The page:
How much does rent cost in Italy?


Let’s get to the prices. How much does rent cost in Italy? When compared with other countries, especially those in northern Europe, rental prices in Italy generally aren't that high. Obviously, a lot depends on the type of apartment, but the city you want to live in also makes a difference. Rent prices can be very high in some areas of Milan, Rome, and Naples, But even in smaller cities like Florence, Bologna, or Perugia, which are university centers for Italian and foreign students, landlords have been known to try to profit from the high-demand rental market, and prices have been pushed up. In Milan, for example, bymid-2022, the average cost to rent a house was more than €20/m². Turin, a large university city in the north, is another example. It’s wealthier than many other Italian cities but still has very attractive rental prices.

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Additional rental costs to budget for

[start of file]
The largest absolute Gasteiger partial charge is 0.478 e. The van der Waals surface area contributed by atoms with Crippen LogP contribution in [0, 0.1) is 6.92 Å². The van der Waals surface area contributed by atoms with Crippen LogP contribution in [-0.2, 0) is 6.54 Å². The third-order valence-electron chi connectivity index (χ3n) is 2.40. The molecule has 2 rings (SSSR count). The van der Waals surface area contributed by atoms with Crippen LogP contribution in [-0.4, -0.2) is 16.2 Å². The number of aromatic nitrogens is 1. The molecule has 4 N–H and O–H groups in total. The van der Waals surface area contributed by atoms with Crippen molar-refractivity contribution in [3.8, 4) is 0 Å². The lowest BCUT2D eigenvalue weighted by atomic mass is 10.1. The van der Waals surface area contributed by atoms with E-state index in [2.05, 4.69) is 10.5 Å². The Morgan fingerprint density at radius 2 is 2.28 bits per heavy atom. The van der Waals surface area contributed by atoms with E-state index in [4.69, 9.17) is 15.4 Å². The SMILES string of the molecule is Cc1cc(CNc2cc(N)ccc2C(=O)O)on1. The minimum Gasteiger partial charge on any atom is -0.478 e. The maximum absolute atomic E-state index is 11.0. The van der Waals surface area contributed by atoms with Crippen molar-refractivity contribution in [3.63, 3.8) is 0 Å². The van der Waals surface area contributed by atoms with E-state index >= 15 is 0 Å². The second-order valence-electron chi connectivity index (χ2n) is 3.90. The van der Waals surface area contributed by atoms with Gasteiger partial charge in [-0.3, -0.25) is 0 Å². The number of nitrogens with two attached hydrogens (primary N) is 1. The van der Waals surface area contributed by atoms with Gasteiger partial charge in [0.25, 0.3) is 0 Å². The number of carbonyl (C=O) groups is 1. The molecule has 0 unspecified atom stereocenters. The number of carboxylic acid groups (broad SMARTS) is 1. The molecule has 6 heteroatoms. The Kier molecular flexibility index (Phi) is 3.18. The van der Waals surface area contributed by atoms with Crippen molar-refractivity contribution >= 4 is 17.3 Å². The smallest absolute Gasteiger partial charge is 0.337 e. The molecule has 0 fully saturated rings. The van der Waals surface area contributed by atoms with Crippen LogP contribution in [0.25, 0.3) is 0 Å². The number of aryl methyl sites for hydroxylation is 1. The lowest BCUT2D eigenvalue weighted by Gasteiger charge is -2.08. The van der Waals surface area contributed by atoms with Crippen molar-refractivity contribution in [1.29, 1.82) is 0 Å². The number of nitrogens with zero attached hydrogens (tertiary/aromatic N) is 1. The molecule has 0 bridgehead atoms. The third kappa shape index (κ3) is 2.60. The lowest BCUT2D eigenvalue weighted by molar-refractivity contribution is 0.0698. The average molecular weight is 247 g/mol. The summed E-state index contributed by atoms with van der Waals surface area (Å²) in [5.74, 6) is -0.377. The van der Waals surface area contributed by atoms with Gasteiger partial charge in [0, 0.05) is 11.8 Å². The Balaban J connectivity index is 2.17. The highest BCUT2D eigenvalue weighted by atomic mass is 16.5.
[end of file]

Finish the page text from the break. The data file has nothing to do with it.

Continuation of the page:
When establishing your budget for a rental home in Italy, you'll need to add other items to the cost of the contract. In fact, as the tenant (the person renting the house), you'll be responsible for utility costs including electricity, gas, water (often included in condo fees), landline phone and internet, and Pay TV (if available). Garbage-related expenses are also the tenant’s responsibility. Make sure to ask about these, as garbage collection fees are usually quite high. You'll be required to divide condo fees. According to the law, the landlord is responsible for extraordinary expenses (work done to the building, etc.), while you’re responsible for regular ones. However, individual contracts have different cost-sharing provisions (usually in favor of the tenant).